The Struggle is Real

by Nola

If you know me at all, you know I have exemplary worrying skills. In fact, I am paid to worry for others. And I do my job well. Now that I am a parent, I worry about Sun’s future. I worry about her ability to pay for college, her first home. To be financially independent so that she will never need to rely on anyone else to keep a roof over her head.

Being a planner in addition to being a worrier, we have saved money for Sun’s college. We have a rental home that is more desirable than our own home. It will be paid for just when Sun starts college. And then it will be sitting there waiting for her to make the decision to renovate and own it or not. We’ve got the basics covered. Her personality is a lot like mine, so I feel pretty good that this safety net will not hold her back from pushing herself hard to accomplish whatever she decides is her life’s path.

From Little Miss Sunshine, on Marcel Proust:

French writer. Total loser. Never had a real job. Unrequited love affairs. Gay. Spent 20 years writing a book almost no one reads. But he’s also probably the greatest writer since Shakespeare. Anyway, he uh… he gets down to the end of his life, and he looks back and decides that all those years he suffered, those were the best years of his life, ’cause they made him who he was. All those years he was happy? You know, total waste. Didn’t learn a thing. So, if you sleep until you’re 18, ah, think of the suffering you’re gonna miss. I mean high school? High school–those are your prime suffering years. You don’t get better suffering than that.

For one reason or another, I have been inventorying the life-altering suffering I have endured. My first love thinking love conquers all (it does not conquer a drug addiction, I learned); my second love from my head that failed just the same. High school. Law school. Graduate tax law school. Early lawyering days. Being fired from a job I hated. Overcoming infertility. My crazy family. Just to hit the major ones.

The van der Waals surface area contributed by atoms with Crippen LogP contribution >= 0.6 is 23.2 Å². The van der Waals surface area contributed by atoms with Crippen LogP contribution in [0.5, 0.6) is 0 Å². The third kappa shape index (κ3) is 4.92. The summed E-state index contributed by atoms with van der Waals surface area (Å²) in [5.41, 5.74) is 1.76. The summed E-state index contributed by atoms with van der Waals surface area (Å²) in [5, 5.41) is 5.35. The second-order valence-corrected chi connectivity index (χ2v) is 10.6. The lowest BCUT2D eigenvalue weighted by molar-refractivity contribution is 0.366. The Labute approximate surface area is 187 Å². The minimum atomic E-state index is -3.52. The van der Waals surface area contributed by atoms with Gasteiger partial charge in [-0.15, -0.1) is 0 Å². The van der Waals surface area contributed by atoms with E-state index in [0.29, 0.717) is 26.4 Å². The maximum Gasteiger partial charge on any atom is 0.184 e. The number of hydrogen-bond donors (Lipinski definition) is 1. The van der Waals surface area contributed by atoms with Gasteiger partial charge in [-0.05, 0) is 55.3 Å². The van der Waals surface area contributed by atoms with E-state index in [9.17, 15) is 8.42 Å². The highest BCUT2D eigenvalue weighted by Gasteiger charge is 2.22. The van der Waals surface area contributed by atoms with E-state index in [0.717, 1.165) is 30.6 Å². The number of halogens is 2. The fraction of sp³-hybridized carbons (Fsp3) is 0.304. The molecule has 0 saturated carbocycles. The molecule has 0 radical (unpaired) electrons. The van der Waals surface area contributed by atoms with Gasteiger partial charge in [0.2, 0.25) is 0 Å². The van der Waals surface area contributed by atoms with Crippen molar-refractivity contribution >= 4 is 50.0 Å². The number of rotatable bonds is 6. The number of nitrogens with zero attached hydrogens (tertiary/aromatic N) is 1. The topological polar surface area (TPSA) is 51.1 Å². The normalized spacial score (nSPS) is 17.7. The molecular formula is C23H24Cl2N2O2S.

And damned if Proust isn’t right. It’s those years that I look back on with the most fondness. It’s music that was the soundtrack to these episodes that still brings me back and knocks me out.

As a parent, I want Sun to have a good sense of self. To know her value without needing to see it in the mirror of a boy’s eyes. I don’t want her to be a brat who treats people like objects to use and discard. What I really want is to protect her from all the pain I ever suffered. That same pain that, in truth, made me who I am. My brain knows I need to let her learn these lessons on her own, in her own time. And that my role will be a safety-net to comfort and ears to listen and not a lecturer of how to do it “right” the next time.

All a parent wants in life, a parent’s primary purpose in life, is to do her damnedest to assure her child has more opportunities, bigger dreams, and goes further than her own life was allowed.

But do I have it all wrong? It’s the struggle that matters. It’s that stupid “dash on the tombstone” thing. I have learned that working towards a goal is where I find the most satisfaction in life. Not having it accomplished, but doing it. Whenever I end a big project, I am over the moon waxing philosophic about my ever closer date of retirement. Four days later, I am crawling the walls with worry and vexation. Until the next project comes along and consumes me anew, and at last my mind quiets.

Are we doing our children a disservice paving the way smoother for them? Creating safety nets and doing all we can to protect them from suffering? How will Sun ever find her best self if she never gets her heart stomped on and broken into a thousand pieces on the floor? Or if she aces every test she ever takes? Gets every dream job, and it’s all sunshine and rainbows. What kind of shit life is that? And by then it will be too late for her to enjoy her youth in the search.

So now I worry about being successful in my earlier worries that now are covered. Did I just open a different Pandora’s box for Sun? One with less struggle and thus less actual living?

I can’t reconcile the two parts of my brain struggling on which path is best not for me to feel good as a parent but that is best for Sun finding her truest and best self. The struggle is real.

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